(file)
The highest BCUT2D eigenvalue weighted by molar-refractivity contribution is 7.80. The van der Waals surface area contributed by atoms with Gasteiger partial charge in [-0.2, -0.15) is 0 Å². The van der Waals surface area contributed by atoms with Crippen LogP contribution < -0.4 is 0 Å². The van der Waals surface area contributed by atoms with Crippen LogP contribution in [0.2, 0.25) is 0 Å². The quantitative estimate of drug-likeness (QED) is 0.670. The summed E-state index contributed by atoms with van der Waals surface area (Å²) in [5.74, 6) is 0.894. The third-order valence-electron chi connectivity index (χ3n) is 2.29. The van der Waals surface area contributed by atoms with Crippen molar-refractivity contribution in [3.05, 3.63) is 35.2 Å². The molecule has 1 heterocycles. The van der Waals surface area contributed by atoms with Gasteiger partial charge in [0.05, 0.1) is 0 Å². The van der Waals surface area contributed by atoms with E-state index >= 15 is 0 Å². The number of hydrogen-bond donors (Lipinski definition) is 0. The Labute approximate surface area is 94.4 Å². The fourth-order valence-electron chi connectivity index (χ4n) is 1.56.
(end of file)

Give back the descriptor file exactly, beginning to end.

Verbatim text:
The highest BCUT2D eigenvalue weighted by molar-refractivity contribution is 7.80. The van der Waals surface area contributed by atoms with Gasteiger partial charge in [-0.2, -0.15) is 0 Å². The van der Waals surface area contributed by atoms with Crippen LogP contribution < -0.4 is 0 Å². The van der Waals surface area contributed by atoms with Crippen LogP contribution in [0.2, 0.25) is 0 Å². The quantitative estimate of drug-likeness (QED) is 0.670. The summed E-state index contributed by atoms with van der Waals surface area (Å²) in [5.74, 6) is 0.894. The third-order valence-electron chi connectivity index (χ3n) is 2.29. The van der Waals surface area contributed by atoms with Crippen molar-refractivity contribution in [3.05, 3.63) is 35.2 Å². The molecule has 1 heterocycles. The van der Waals surface area contributed by atoms with Gasteiger partial charge in [0.05, 0.1) is 0 Å². The van der Waals surface area contributed by atoms with E-state index >= 15 is 0 Å². The number of hydrogen-bond donors (Lipinski definition) is 0. The Labute approximate surface area is 94.4 Å². The fourth-order valence-electron chi connectivity index (χ4n) is 1.56.